Southeast Minnesota seeing another wild parsnip outbreak

Chad Smith

Wild parsnip is back in southeast Minnesota and that’s not a good thing for man nor beast. Also known as “poisonous parsnip”, the plant is filled with sap that, once it comes in contact with human skin that’s exposed to direct sunlight, can cause intense burns, rashes, or blisters.

Take it from someone who knows: James Colbenson, who once lived in the Chisholm Valley area between Rushford and Houston, had a run-in with wild parsnip back in his mid-teens. “I was looking to make money back then and the neighbors hired me to whack some of their weeds,” the now-34-year-old recalled. “I was wearing a cutoff shirt while I was working that day, so I got some of the sap on my arms, which were then sunburned too.

“I first remember it starting to sting,” he recalled. “When I got done working, I remember jumping in the pool and it burned everywhere. I had one small blister the next day, but over the next two days, my arms and my neck were just covered with inch-high blisters.”

Houston and Fillmore County Extension agent Michael Cruse said the chemicals in the plants are in the seeds and especially in the stem. Once the chemicals get on to human skin and that person gets out into the sunlight, that’s when things begin to deteriorate.

“That’s when you start to see those blisters and burns,” Cruse said. “You really want to be vigilant and keep kids away from this stuff. If you are going out to clear this stuff off your property by hand, make sure you wear gloves, long sleeves, hats, and pants. Make sure you take care of those clothes because they’re going to have the chemical all over them.”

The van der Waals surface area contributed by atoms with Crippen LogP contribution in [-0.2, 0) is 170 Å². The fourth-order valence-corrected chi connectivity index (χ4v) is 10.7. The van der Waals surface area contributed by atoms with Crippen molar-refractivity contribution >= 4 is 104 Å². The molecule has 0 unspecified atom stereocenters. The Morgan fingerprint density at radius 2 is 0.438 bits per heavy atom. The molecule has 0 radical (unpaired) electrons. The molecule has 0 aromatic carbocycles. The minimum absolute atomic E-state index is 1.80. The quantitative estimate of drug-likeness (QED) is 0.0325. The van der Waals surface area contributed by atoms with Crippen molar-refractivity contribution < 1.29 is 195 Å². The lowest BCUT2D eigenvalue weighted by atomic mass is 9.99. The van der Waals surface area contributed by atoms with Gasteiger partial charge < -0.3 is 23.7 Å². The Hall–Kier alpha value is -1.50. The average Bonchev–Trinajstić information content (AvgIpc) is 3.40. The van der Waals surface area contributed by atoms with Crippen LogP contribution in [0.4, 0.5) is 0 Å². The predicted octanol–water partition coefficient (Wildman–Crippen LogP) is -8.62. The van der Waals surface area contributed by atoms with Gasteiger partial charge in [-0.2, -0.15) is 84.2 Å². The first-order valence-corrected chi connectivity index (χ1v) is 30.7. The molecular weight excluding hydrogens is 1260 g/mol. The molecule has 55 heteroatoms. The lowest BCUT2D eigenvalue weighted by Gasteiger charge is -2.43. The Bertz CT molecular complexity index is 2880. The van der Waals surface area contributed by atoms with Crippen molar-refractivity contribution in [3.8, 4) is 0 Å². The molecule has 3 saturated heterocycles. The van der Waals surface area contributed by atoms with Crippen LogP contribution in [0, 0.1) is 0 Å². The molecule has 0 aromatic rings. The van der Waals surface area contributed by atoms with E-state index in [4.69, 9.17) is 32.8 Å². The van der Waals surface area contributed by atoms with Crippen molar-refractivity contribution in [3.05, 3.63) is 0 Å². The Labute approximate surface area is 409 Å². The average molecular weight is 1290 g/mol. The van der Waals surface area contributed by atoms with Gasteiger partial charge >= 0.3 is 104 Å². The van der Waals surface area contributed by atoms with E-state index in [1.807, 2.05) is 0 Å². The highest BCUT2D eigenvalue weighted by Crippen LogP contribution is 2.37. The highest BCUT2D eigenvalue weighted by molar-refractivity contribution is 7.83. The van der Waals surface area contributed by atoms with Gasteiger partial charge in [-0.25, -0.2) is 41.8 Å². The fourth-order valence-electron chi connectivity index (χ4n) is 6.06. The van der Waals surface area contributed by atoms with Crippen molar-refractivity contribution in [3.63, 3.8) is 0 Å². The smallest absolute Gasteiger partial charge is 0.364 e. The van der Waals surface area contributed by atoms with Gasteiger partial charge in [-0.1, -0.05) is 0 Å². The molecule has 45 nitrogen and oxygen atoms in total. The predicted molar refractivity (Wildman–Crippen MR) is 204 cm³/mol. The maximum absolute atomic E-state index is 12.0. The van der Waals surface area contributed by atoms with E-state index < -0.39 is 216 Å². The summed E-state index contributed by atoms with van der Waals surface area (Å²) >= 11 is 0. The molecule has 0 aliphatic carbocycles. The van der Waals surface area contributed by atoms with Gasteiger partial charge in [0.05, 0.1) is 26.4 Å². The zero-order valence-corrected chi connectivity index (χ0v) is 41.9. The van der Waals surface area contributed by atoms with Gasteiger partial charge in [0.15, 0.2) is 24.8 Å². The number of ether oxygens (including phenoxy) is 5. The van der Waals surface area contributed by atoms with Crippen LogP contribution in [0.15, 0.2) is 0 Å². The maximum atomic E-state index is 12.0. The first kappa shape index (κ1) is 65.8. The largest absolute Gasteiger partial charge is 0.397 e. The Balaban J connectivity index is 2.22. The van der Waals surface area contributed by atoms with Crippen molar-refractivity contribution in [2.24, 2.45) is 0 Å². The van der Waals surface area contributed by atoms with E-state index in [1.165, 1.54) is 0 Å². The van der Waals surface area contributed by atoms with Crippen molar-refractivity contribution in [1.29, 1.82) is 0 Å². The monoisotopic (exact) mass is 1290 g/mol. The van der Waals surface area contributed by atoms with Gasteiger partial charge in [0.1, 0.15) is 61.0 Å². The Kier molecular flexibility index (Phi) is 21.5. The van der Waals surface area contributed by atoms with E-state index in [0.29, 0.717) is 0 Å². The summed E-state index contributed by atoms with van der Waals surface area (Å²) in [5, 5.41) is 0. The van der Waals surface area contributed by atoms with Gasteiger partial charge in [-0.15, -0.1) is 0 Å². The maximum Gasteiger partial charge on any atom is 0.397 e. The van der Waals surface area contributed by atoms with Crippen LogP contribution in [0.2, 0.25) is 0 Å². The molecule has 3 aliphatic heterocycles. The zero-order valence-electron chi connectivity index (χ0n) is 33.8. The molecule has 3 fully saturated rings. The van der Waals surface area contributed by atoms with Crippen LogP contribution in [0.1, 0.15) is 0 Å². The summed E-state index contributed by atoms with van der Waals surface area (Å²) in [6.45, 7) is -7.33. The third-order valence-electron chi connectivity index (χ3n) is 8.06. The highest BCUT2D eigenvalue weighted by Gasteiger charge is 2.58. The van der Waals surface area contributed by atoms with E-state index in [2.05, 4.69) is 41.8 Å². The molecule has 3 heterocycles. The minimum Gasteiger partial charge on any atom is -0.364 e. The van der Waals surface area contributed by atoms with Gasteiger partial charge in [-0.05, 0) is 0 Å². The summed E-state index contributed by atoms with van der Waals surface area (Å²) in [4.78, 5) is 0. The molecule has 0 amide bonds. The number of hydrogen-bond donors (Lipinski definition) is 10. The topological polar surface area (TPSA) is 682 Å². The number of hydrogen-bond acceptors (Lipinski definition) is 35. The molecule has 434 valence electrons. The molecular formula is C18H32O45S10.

Southeast Minnesota sees the largest amount of wild parsnip in the state; however, the noxious weed is found in every county in Minnesota. Cruse says wild parsnip was a big topic of conversation a couple of years ago, and it’s a conversation-starter in county-level extension offices again. “Probably two years ago, we had the big flush of wild parsnip that led to a bunch of conversations at the county level,” he recalled.

“Last year, the populations seemed to drop off a bit, and I think a lot of that had to do with some aggressive spraying in the fall,” he said. “The state roads saw a lot of mowing too. This is a good bounce-back year for the biennial weed because of the recent run of hot weather.”

Colbenson said it took a while before his family figured out that it was wild parsnip that caused the blisters on his arm and neck. “I felt a stinging/burning sensation when the sunburn really started to kick in,” he recalled. “The stinging and burning lessened as more and more blisters showed up. The blisters didn’t hurt as much but they were big and puffy.

“We tried a bunch of different ointments and anti-itch creams. I know we also put a lot of Neosporin on them. I remember the blisters lasting about a week-and-a-half. They slowly went away after that, but they did leave some small scars on my arms.”

Colbenson lives in Rochester these days and travels back home to the Rushford area periodically. He says the weed has “taken over everywhere.” Colbenson says you can see the weed’s explosive growth in virtually every ditch near the road, as well as near rivers and streams.

It’s not just humans that need to worry about wild parsnip. Cruse says it’s important for livestock farmers to make sure their animals don’t ingest it either.

“If animals ingest the plant, the material will enter their bloodstream,” he said. “When it gets into the capillaries that run along the outer edge of the skin, the chemicals can react to the sunlight and cause some injuries there as well.”

Cruse said the burn can be extremely severe for both humans and livestock, depending on the level of contact with the skin and sunlight interaction. If it gets bad enough, this will be a “go to the doctor” type of event. What does wild parsnip look like?

“The first thing people will notice while they’re out driving is the yellow flower,” Cruse said. “But remember, not every yellow flower will be wild parsnip, either. The yellow flower on wild parsnip actually expands out and has a shape like an umbrella. The plant itself is typically four- to five-feet tall.

“It’s a biennial plant,” he added, “so it has a rosette. If you were to walk one of our local ditches in the fall, you’ll notice that virtually everything will be dead. However, there will be some green rosettes in the ditch too. There’s a better than decent chance at least some of that is going to be wild parsnip. It stays green later in the year, which is why that’s a good time to target it with some spraying.”